On the heels of the conference in Canada, Intellectual Othering & the Baha’i Question in Iran, Center for Studies on New Religions (CESNUR) held its international conference in Taipei, Taiwan.
Among the papers presented was “Baha’i and Subud dissent: Developments in the 2000′s” by Bei Dawei. The paper compares and contrasts the recent dissident community developments among the two distinct religious traditions. Since I’m ignorant of the Subud community and theology, I’ll highlight the Baha’i relevant sections:
Baha’i dissent in the 2000′s can be read as a continuation of the “internet wars” of the late 1990′s. At this time, the Baha’i administration either pressured to resign, or actively disenrolled, a number of Baha’i intellectuals associated with the online Talisman discussion list, for disagreeing with the received line on certain controversial issues. These included the faith’s opposition to homosexuality (and the strained scriptural interpretation upon which the policy is based); the exclusion of women from the Universal House of Justice (the same observation applies here); the shunning of “covenant-breakers”; the requirement that any proposed publications on the faith be submitted to regional censorship boards (“Baha’i review”); and an electoral system which favors incumbents. All of these touch on more fundamental issues of infallibility and institutional authority—against which the dissidents invoke the equally core Baha’i values of the independent investigation of truth, the elimination of all kinds of prejudice, the equality of men and women, and interreligious harmony. At the risk of oversimplifying a complex web of alliances and animosities, the rift between reforming liberals (many of them academics) and pro-administration conservatives widened, amidst mutual accusations of betrayal. In 1999 the Universal House of Justice complained of a “campaign of internal opposition to the Teachings,” and warned Baha’is not to hold their faith to the materialistic standards of secular scholarship.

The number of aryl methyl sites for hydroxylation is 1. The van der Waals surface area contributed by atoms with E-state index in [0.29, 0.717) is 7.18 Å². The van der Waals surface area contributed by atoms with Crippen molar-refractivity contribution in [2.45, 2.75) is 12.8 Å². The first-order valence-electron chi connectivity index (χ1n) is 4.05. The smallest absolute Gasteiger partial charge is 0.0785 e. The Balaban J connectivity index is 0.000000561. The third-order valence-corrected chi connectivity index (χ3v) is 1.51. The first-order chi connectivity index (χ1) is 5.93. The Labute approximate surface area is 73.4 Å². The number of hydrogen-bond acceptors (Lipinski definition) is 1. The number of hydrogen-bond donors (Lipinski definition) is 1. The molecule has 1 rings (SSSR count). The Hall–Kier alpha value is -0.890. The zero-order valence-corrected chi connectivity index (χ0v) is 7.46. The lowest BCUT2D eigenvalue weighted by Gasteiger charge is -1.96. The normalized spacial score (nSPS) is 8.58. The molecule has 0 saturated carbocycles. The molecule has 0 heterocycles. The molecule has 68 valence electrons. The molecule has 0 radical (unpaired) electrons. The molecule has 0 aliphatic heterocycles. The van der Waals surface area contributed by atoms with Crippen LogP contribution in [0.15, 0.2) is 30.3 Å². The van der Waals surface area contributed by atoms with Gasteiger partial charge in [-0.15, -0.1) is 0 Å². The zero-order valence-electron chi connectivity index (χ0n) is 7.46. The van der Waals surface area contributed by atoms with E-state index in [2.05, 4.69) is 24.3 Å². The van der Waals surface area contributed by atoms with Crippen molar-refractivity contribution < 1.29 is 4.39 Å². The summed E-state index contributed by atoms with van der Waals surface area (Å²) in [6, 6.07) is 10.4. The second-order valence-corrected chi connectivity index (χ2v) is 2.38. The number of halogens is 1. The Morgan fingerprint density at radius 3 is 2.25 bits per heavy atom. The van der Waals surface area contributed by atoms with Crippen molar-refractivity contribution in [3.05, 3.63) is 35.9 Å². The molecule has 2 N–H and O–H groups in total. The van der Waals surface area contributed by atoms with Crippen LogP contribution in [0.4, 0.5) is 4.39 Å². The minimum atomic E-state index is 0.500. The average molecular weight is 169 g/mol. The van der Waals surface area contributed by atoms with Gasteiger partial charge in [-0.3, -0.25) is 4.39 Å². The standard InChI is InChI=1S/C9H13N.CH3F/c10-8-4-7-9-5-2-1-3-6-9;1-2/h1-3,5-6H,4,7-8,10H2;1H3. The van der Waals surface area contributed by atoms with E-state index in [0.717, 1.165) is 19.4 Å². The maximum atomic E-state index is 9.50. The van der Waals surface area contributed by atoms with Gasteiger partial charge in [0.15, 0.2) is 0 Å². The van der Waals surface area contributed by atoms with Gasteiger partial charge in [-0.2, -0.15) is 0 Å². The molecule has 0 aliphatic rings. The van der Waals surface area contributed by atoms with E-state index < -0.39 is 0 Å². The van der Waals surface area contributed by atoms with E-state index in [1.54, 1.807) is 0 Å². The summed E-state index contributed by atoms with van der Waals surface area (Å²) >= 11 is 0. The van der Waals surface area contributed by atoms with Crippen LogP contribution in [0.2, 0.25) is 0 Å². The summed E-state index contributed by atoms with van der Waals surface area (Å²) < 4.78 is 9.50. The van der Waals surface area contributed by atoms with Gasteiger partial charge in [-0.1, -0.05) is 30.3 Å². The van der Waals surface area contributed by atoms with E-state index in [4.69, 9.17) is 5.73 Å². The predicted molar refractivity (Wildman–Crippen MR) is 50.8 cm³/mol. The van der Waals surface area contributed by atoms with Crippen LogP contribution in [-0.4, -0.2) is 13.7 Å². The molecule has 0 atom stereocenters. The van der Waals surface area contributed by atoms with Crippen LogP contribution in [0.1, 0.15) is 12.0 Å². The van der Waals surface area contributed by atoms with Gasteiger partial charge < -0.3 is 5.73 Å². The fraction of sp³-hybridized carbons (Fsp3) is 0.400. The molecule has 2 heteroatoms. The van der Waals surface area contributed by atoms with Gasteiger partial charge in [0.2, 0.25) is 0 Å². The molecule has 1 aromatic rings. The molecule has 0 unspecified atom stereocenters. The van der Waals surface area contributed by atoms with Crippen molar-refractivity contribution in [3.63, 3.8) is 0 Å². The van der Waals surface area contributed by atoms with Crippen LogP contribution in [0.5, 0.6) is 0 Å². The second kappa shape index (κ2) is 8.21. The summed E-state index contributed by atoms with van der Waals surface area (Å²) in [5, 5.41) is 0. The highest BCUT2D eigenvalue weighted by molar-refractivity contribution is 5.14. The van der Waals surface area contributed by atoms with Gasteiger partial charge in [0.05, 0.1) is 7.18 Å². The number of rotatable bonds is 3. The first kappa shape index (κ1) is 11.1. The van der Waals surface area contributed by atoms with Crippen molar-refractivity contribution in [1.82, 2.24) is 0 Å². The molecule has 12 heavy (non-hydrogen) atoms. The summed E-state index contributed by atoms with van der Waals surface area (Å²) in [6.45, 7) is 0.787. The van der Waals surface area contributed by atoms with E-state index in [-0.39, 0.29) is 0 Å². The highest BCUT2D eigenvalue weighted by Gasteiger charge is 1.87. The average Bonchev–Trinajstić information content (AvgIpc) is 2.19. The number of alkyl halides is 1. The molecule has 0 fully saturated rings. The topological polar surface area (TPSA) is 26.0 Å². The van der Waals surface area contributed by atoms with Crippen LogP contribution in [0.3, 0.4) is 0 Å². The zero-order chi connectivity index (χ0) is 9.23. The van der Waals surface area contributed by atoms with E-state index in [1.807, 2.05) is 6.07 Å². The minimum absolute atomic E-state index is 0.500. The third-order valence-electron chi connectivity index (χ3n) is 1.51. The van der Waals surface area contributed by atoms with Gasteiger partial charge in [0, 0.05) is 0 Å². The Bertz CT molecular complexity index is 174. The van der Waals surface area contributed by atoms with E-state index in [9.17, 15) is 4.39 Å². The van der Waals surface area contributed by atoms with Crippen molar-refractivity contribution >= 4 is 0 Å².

Following are some major developments of the 21st century:
Indiana University (Bloomington) anthropologist and sometime Baha’i dissident Linda Walbridge died in 2002. She and her husband, Middle Eastern Studies professor John Walbridge (also of IUB), had both resigned during the Talisman affair, and largely abandoned the field of Baha’i Studies for other research.
University of Michigan history professor Juan Cole—the most prolific Baha’i academic during the 1990′s, who likewise resigned from the faith during the Talisman affair—turned his attention to other, arguably more important Middle Eastern topics after 9-11. Of his 29 papers in the field of Baha’i Studies, only two were published during the early 2000′s; these took on a frank and even scathing tone, now that he was no longer constrained to submit his work to Baha’i review. Besides Talisman, Cole and John Walbridge were also the organizers of H-Bahai, a now-inactive academic discussion list and online journal, the last of whose Occasional Papers in Shaykhi, Babi, and Baha’i Studies appeared in 2003.
2005 saw the publication of two significant academic works which proved unexpectedly controversial within the faith (though not, apparently, outside it): William Garlington’s The Baha’i Faith in America (Praeger), which pro-administration critics felt devoted excessive attention to Baha’i dissent (as opposed to, say, the fifty-year history of the construction of the House of Worship in Wilmette, Illinois); and Sen McGlinn’s Church and State: A Postmodern Political Theology (self-published), which discusses the nature of the future global political order, i.e. whether it is to be a theocracy. McGlinn’s incidental description of himself as a “Baha’i theologian” attracted official rebuke, on the grounds that the faith has no clergy. He has since been disenrolled by the administration, for reasons which were never made public, but which seem likely to involve his published views. (Garlington had resigned during the 1980′s.) Also in 2005, the U.S. National Spiritual Assembly ordered a partial boycott of Kalimat Press (founded in Los Angeles, 1978 by Anthony Lee and Payram Afsharian), an independent publisher of Baha’i books known for its academic works, such as the Studies in the Babi and Baha’i Religions series (eighteen volumes). At issue was Kalimat’s promotion of scholarly books by Cole, Garlington, McGlinn, and Abbas Amanat.